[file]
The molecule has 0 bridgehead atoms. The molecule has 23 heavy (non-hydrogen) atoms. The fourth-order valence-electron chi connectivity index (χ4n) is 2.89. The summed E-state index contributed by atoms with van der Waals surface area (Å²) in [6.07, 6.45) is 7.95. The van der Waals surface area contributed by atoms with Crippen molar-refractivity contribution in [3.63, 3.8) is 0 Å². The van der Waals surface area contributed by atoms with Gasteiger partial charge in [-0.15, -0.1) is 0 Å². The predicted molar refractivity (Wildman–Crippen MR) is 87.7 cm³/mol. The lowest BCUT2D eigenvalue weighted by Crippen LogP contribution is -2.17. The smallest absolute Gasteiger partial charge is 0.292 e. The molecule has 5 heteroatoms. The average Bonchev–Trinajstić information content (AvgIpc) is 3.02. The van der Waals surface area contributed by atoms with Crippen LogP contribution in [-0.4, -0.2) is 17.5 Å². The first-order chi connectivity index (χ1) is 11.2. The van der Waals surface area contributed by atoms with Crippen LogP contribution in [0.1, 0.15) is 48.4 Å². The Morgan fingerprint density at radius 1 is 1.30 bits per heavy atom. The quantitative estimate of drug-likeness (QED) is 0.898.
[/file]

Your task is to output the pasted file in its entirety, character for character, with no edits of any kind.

The molecule has 0 bridgehead atoms. The molecule has 23 heavy (non-hydrogen) atoms. The fourth-order valence-electron chi connectivity index (χ4n) is 2.89. The summed E-state index contributed by atoms with van der Waals surface area (Å²) in [6.07, 6.45) is 7.95. The van der Waals surface area contributed by atoms with Crippen molar-refractivity contribution in [3.63, 3.8) is 0 Å². The van der Waals surface area contributed by atoms with Gasteiger partial charge in [-0.15, -0.1) is 0 Å². The predicted molar refractivity (Wildman–Crippen MR) is 87.7 cm³/mol. The lowest BCUT2D eigenvalue weighted by Crippen LogP contribution is -2.17. The smallest absolute Gasteiger partial charge is 0.292 e. The molecule has 5 heteroatoms. The average Bonchev–Trinajstić information content (AvgIpc) is 3.02. The van der Waals surface area contributed by atoms with Crippen LogP contribution in [-0.4, -0.2) is 17.5 Å². The first-order chi connectivity index (χ1) is 11.2. The van der Waals surface area contributed by atoms with Crippen LogP contribution in [0.1, 0.15) is 48.4 Å². The Morgan fingerprint density at radius 1 is 1.30 bits per heavy atom. The quantitative estimate of drug-likeness (QED) is 0.898.